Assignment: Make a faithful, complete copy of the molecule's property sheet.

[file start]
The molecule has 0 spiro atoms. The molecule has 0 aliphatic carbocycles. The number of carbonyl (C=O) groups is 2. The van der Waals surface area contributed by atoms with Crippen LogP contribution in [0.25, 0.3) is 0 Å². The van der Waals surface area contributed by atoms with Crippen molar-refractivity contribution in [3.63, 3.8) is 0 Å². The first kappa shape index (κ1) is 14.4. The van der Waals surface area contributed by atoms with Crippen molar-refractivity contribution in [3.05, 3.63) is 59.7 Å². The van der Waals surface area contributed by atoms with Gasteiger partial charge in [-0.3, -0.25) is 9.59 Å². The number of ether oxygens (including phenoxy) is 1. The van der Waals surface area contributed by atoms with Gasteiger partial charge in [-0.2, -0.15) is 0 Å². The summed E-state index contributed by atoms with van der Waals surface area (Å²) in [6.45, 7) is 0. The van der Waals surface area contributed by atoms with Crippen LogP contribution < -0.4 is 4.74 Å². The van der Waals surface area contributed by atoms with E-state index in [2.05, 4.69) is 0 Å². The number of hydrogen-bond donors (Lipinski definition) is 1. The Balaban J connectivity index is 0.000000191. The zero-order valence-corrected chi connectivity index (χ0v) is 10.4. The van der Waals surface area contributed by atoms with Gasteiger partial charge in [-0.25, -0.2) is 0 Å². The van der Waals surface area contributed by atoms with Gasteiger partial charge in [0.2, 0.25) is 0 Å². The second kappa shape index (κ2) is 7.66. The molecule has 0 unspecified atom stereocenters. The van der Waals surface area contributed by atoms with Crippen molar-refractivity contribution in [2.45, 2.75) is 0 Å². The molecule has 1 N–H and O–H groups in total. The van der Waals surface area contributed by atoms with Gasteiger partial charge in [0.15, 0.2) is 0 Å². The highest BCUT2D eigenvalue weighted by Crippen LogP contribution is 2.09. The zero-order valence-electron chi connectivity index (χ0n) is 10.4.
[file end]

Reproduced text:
The molecule has 0 spiro atoms. The molecule has 0 aliphatic carbocycles. The number of carbonyl (C=O) groups is 2. The van der Waals surface area contributed by atoms with Crippen LogP contribution in [0.25, 0.3) is 0 Å². The van der Waals surface area contributed by atoms with Crippen molar-refractivity contribution in [3.63, 3.8) is 0 Å². The first kappa shape index (κ1) is 14.4. The van der Waals surface area contributed by atoms with Crippen molar-refractivity contribution in [3.05, 3.63) is 59.7 Å². The van der Waals surface area contributed by atoms with Gasteiger partial charge in [-0.3, -0.25) is 9.59 Å². The number of ether oxygens (including phenoxy) is 1. The van der Waals surface area contributed by atoms with Gasteiger partial charge in [-0.2, -0.15) is 0 Å². The summed E-state index contributed by atoms with van der Waals surface area (Å²) in [6.45, 7) is 0. The van der Waals surface area contributed by atoms with Crippen LogP contribution < -0.4 is 4.74 Å². The van der Waals surface area contributed by atoms with E-state index in [2.05, 4.69) is 0 Å². The number of hydrogen-bond donors (Lipinski definition) is 1. The Balaban J connectivity index is 0.000000191. The zero-order valence-corrected chi connectivity index (χ0v) is 10.4. The van der Waals surface area contributed by atoms with Gasteiger partial charge in [-0.25, -0.2) is 0 Å². The van der Waals surface area contributed by atoms with Gasteiger partial charge in [0.2, 0.25) is 0 Å². The second kappa shape index (κ2) is 7.66. The molecule has 0 unspecified atom stereocenters. The van der Waals surface area contributed by atoms with Crippen molar-refractivity contribution in [2.45, 2.75) is 0 Å². The molecule has 1 N–H and O–H groups in total. The van der Waals surface area contributed by atoms with Gasteiger partial charge in [0.15, 0.2) is 0 Å². The highest BCUT2D eigenvalue weighted by Crippen LogP contribution is 2.09. The zero-order valence-electron chi connectivity index (χ0n) is 10.4.